When looking for chargers, you’ll note that many of them come with a hardwire option, which means they don’t plug into an outlet.
Avoid hardwired chargers if at all feasible, and instead, get an electrician to install the proper plug for your charger.
The biggest advantage is that if you ever need to move the charger, it will be much easier.
Having someone professionally hardwire a charger or install the necessary outlet costs around the same, so obtain an outlet if you can.
Plus, if you utilize a NEMA 6-50 outlet (see below), you or anyone who buys your house will have more possibilities than just car charging.
One thing to keep in mind is that some outdoor chargers may be required to be hardwired by local codes.
If you need a charger to be hardwired, make sure you verify your local standards before buying one.
What to Look For in a Home EV Charger
When buying a home EV charger, look at the amperage to see how much range you’ll get per hour.
Even if your vehicle can’t take full use of it, it’s a good idea to get a charger that can handle at least 30 amps.
There’s a strong possibility you’ll update your electric vehicle to a better model in the future, so getting the correct charger now can help protect your investment.
Pay special attention to the circuit breaker rating required for your charger and whether your electrical panel will be able to accept it.
You must also decide whether your charger will be installed indoors or outdoors. If you don’t have access to a garage, be sure the charger you buy is weatherproof.
There are also portable EV chargers that don’t require you to set up a permanent “station” in your garage or outside.
When using a portable charger, you’re usually sacrificing performance for convenience, but for many people, it’s worth it.
It’s often just easier to plug anything into a wall outlet before putting it in your car.
Some chargers will also be UL- or ETL-listed, indicating that they have passed generally recognized EVSE product safety criteria. Look for the UL or ETL logo on a charger to ensure it is safe to use.
Finally, check with your local electric utility company to see if you qualify for any rebates or incentives for installing a charger at home.
A rebate may be available to help you recoup some of the cost of your charger.
Additional Features of Home EV Chargers
It’s no surprise that some EV chargers have WiFi capabilities in this connected world.
These chargers allow you to download an app on your smartphone and operate the charger from afar.
Charge scheduling, energy metering, and other features are included.
There are even Amazon Alexa-compatible chargers, allowing you to use voice commands with any Alexa device, such as an Echo Dot.
Keep in mind that your charger will most likely be put in a location where your home WiFi may not be available.
If you want to buy a WiFi-enabled charger, keep that in mind, and make sure your wireless network has a strong enough signal to reach anywhere you want to put it.
Other chargers may allow you to schedule charging without the need for WiFi or an app.
It’s a convenient feature to have because it allows you to plug in your car and charge it during off-peak hours when electricity is less expensive.
The scheduling feature may not be compatible with all vehicles, so check with the manufacturer or read reviews to see if yours is.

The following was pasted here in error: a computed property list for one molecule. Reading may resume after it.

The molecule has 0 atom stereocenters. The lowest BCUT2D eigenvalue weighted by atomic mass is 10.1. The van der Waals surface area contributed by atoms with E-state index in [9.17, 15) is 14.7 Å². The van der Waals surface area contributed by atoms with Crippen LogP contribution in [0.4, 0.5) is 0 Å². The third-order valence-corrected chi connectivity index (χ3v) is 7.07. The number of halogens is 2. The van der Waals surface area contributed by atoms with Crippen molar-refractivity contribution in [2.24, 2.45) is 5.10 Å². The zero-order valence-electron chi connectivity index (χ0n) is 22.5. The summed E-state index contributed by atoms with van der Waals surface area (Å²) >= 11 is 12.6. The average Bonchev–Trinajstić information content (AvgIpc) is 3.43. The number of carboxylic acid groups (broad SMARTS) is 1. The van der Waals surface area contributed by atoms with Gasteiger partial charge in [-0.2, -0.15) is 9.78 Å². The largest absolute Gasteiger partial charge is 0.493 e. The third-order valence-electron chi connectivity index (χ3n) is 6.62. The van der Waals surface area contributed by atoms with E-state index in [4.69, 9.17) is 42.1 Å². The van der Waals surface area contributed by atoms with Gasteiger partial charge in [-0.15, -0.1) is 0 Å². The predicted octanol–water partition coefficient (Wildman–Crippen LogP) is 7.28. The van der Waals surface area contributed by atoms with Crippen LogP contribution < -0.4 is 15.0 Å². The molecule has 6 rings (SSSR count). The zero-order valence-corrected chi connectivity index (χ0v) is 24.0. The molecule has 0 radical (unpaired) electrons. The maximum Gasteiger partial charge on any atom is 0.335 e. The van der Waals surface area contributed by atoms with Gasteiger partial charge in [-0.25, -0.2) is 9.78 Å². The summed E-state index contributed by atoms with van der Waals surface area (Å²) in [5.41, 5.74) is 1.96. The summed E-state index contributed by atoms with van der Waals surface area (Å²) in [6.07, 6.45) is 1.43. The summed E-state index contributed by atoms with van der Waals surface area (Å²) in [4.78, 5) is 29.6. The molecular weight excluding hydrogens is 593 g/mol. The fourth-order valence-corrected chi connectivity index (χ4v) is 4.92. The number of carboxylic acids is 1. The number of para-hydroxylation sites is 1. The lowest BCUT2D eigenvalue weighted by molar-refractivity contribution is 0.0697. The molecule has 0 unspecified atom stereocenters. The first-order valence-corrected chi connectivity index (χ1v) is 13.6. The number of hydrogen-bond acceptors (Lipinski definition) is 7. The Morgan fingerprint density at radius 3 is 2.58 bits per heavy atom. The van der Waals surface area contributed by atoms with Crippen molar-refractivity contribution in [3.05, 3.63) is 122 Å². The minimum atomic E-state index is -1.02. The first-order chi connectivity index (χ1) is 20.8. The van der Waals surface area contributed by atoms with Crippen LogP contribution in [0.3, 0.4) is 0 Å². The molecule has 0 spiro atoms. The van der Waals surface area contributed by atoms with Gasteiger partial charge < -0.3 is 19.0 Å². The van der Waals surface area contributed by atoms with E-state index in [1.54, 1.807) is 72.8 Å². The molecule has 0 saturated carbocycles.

What are the Power Requirements for EV Charging, and What are the Different Types of Outlets?
Level 1 chargers can and usually do operate on the same household electricity as your small appliances, and they plug into the same standard outlets.
You can only take so much electricity from them safely, as everyone who has ever tripped a circuit breaker by running too many items knows.
New homes should have 20-amp circuits, however, 15-amp circuits are typical in homes older than 25 years.
Most Level 1 chargers use 16 amps, which can be problematic if you don’t have enough power.
Level 2 chargers always require a dedicated circuit, usually either 40 or 50 amps.
You could already have one if you’re lucky—people who use things like welders or large air compressors in their garage require that much power.
Although an electrician will still need to verify the circuit and install the charger, you should be able to plug it in right away, albeit you may require an adaptor.
You can also have your Level 2 charger wired indirectly, which is less expensive than installing an outlet but offers less flexibility.
NEMA 14-50 and NEMA 6-50 are the two types of plugs you may encounter or require. It’s simple to find an adaptor for either one.
You probably have a NEMA 15-40 outlet in your home if you have an electric stove or clothes dryer.
These are the most common Level 2 plug-in charging outlets, and they’re also the most adaptable.
Tesla, on the other hand, has shifted to the 6-50, and the rest of the industry is expected to follow suit.
The 6-50 outlet is for heavy-duty electrical tools.
The only real difference is that the 6-50 has three rather than four holes, like the 14-50 does because it lacks a neutral circuit.
What About Supercharging?
Different standards of Level 3 chargers, such as DC Fast Charging, Tesla’s Supercharging, and CHAdeMO, can charge your EV anywhere from three to 20 miles per minute.
Most of them can provide an 80 percent charge in 30 minutes.
They often require 400-480 volts, which is twice as much as most homes receive.
You could have one installed for home usage if money was no object.
Tesla Superchargers are not available for installation because the company does not make them available.